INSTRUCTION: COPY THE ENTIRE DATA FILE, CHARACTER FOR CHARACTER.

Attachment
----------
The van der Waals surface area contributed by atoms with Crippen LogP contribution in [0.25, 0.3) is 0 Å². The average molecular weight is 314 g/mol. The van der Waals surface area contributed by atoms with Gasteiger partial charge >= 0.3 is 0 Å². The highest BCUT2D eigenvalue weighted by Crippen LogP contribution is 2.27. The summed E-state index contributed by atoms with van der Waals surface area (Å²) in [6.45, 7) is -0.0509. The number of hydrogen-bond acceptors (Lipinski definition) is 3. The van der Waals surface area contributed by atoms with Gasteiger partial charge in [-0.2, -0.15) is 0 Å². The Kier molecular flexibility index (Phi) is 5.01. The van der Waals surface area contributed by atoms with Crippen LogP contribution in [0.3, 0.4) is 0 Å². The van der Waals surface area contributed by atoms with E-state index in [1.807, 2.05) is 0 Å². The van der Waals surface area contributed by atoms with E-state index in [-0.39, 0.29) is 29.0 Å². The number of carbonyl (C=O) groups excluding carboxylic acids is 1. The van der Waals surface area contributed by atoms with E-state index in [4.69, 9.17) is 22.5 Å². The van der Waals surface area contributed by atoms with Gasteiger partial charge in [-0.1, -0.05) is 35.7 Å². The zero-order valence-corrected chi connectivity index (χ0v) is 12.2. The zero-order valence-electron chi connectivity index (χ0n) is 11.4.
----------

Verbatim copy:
The van der Waals surface area contributed by atoms with Crippen LogP contribution in [0.25, 0.3) is 0 Å². The average molecular weight is 314 g/mol. The van der Waals surface area contributed by atoms with Gasteiger partial charge >= 0.3 is 0 Å². The highest BCUT2D eigenvalue weighted by Crippen LogP contribution is 2.27. The summed E-state index contributed by atoms with van der Waals surface area (Å²) in [6.45, 7) is -0.0509. The number of hydrogen-bond acceptors (Lipinski definition) is 3. The van der Waals surface area contributed by atoms with Gasteiger partial charge in [-0.2, -0.15) is 0 Å². The Kier molecular flexibility index (Phi) is 5.01. The van der Waals surface area contributed by atoms with Crippen LogP contribution in [0.3, 0.4) is 0 Å². The van der Waals surface area contributed by atoms with E-state index in [1.807, 2.05) is 0 Å². The van der Waals surface area contributed by atoms with E-state index in [-0.39, 0.29) is 29.0 Å². The number of carbonyl (C=O) groups excluding carboxylic acids is 1. The van der Waals surface area contributed by atoms with E-state index in [4.69, 9.17) is 22.5 Å². The van der Waals surface area contributed by atoms with Gasteiger partial charge in [-0.1, -0.05) is 35.7 Å². The zero-order valence-corrected chi connectivity index (χ0v) is 12.2. The zero-order valence-electron chi connectivity index (χ0n) is 11.4.